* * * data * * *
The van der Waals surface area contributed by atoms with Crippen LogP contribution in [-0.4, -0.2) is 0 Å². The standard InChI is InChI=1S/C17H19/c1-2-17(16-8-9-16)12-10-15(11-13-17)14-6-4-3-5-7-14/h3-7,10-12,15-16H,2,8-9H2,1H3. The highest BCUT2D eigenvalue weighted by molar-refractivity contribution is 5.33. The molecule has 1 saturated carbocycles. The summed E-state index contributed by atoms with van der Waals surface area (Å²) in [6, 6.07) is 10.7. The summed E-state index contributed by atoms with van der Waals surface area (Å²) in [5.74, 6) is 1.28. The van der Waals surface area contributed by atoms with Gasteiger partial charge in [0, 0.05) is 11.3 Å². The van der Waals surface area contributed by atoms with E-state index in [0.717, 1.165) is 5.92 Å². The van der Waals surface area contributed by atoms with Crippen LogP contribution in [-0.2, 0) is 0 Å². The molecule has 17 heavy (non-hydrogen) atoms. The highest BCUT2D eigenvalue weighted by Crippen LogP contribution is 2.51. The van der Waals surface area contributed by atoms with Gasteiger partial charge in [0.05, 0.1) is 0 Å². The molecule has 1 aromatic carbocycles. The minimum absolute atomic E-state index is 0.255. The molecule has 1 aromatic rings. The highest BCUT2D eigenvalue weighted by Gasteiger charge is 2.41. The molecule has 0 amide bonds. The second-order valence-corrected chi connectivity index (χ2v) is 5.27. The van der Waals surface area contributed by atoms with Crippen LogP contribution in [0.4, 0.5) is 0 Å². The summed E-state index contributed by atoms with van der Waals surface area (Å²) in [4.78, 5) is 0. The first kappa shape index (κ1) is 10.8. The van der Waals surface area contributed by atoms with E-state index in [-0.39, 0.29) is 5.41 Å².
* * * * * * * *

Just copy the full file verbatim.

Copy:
The van der Waals surface area contributed by atoms with Crippen LogP contribution in [-0.4, -0.2) is 0 Å². The standard InChI is InChI=1S/C17H19/c1-2-17(16-8-9-16)12-10-15(11-13-17)14-6-4-3-5-7-14/h3-7,10-12,15-16H,2,8-9H2,1H3. The highest BCUT2D eigenvalue weighted by molar-refractivity contribution is 5.33. The molecule has 1 saturated carbocycles. The summed E-state index contributed by atoms with van der Waals surface area (Å²) in [6, 6.07) is 10.7. The summed E-state index contributed by atoms with van der Waals surface area (Å²) in [5.74, 6) is 1.28. The van der Waals surface area contributed by atoms with Gasteiger partial charge in [0, 0.05) is 11.3 Å². The van der Waals surface area contributed by atoms with E-state index in [0.717, 1.165) is 5.92 Å². The van der Waals surface area contributed by atoms with Crippen LogP contribution in [-0.2, 0) is 0 Å². The molecule has 17 heavy (non-hydrogen) atoms. The highest BCUT2D eigenvalue weighted by Crippen LogP contribution is 2.51. The van der Waals surface area contributed by atoms with Gasteiger partial charge in [0.05, 0.1) is 0 Å². The molecule has 1 aromatic carbocycles. The minimum absolute atomic E-state index is 0.255. The molecule has 1 aromatic rings. The highest BCUT2D eigenvalue weighted by Gasteiger charge is 2.41. The molecule has 0 amide bonds. The second-order valence-corrected chi connectivity index (χ2v) is 5.27. The van der Waals surface area contributed by atoms with Crippen LogP contribution in [0.4, 0.5) is 0 Å². The summed E-state index contributed by atoms with van der Waals surface area (Å²) in [4.78, 5) is 0. The first kappa shape index (κ1) is 10.8. The van der Waals surface area contributed by atoms with E-state index in [-0.39, 0.29) is 5.41 Å².